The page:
In large cropped areas of Southern Italy the use of brackish water for irrigation is quite usual. For this reason, it is very important to verify the suitability of such irrigation waters and the probably long-term damages resulting both on crops and soil. The most simple and effective way to contrast soil salinization is natural salt leaching achieved by rains. The aim of the paper is to evaluate the rain capacity to leach the salts out of the active soil depth on a long-term period. The analysis has been carried out with the use of the physically based SWAP simulation model. A two-year wheat-tomato crop sequence was established and continuously performed in a fifty-year period, from 1951 to 2000. Wheat was always considered a rain-fed crop while tomato was irrigated with water at three different salinity level: 3, 5 and 8 dS m-1 (S1, S2 and S3, respectively). Two leaching periods were identified along the two-year crop sequence: from August 20th to April 20th of the following year (LP1); from April 20th of the same year to April 20th of the following year (LP2). Total salt accumulation periodically reached its maximum value at the time of tomato harvest (August 20th), soon after the irrigated cropping season; conversely, the lower salt accumulation was always attained at the time of tomato transplanting (April 20th), after a comprehensive two-year leaching period. On average, for the whole fifty-year simulation period, the maximum salt accumulation was corresponding to an electrical conductivity of the soil water extract (ECe) approximately equal to 4.9, 6.8 and 8.7 dS m-1, for S1, S2 and S3, respectively. In conclusion, autumn-winter rains still assure the sustainability with respect to soil salinization, but its worsening is dependent by the continuous raise in the salt content of the irrigation water.

Irrigation salinity scenario. A long term simulation on Mediterranean conditions.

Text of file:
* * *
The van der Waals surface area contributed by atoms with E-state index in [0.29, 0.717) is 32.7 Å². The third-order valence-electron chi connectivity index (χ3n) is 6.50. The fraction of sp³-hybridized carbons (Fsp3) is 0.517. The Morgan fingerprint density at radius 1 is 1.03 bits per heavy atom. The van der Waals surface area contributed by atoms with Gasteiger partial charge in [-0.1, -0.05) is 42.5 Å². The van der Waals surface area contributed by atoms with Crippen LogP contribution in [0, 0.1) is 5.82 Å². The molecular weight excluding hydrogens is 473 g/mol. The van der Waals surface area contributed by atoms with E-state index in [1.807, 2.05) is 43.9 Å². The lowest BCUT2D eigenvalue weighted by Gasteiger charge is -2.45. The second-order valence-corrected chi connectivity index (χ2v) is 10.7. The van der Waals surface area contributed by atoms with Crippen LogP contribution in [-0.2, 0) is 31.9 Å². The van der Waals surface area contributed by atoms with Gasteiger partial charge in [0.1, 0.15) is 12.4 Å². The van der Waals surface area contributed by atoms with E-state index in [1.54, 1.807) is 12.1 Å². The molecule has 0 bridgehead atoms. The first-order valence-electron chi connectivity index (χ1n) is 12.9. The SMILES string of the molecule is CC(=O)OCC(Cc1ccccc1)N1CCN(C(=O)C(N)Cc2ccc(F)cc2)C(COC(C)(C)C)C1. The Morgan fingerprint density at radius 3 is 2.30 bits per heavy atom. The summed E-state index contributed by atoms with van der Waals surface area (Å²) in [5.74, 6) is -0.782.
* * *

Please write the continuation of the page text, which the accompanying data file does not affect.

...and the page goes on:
MONTELEONE, MASSIMO;DE CARO, ANTONIO
2006

Abstract

In large cropped areas of Southern Italy the use of brackish water for irrigation is quite usual. For this reason, it is very important to verify the suitability of such irrigation waters and the probably long-term damages resulting both on crops and soil. The most simple and effective way to contrast soil salinization is natural salt leaching achieved by rains. The aim of the paper is to evaluate the rain capacity to leach the salts out of the active soil depth on a long-term period. The analysis has been carried out with the use of the physically based SWAP simulation model. A two-year wheat-tomato crop sequence was established and continuously performed in a fifty-year period, from 1951 to 2000. Wheat was always considered a rain-fed crop while tomato was irrigated with water at three different salinity level: 3, 5 and 8 dS m-1 (S1, S2 and S3, respectively). Two leaching periods were identified along the two-year crop sequence: from August 20th to April 20th of the following year (LP1); from April 20th of the same year to April 20th of the following year (LP2). Total salt accumulation periodically reached its maximum value at the time of tomato harvest (August 20th), soon after the irrigated cropping season; conversely, the lower salt accumulation was always attained at the time of tomato transplanting (April 20th), after a comprehensive two-year leaching period. On average, for the whole fifty-year simulation period, the maximum salt accumulation was corresponding to an electrical conductivity of the soil water extract (ECe) approximately equal to 4.9, 6.8 and 8.7 dS m-1, for S1, S2 and S3, respectively. In conclusion, autumn-winter rains still assure the sustainability with respect to soil salinization, but its worsening is dependent by the continuous raise in the salt content of the irrigation water.
File in questo prodotto:
Non ci sono file associati a questo prodotto.

I documenti in IRIS sono protetti da copyright e tutti i diritti sono riservati, salvo diversa indicazione.

Utilizza questo identificativo per citare o creare un link a questo documento: https://hdl.handle.net/11369/12317
Citazioni
  • ???jsp.display-item.citation.pmc??? ND
  • Scopus ND
  • ???jsp.display-item.citation.isi??? ND
social impact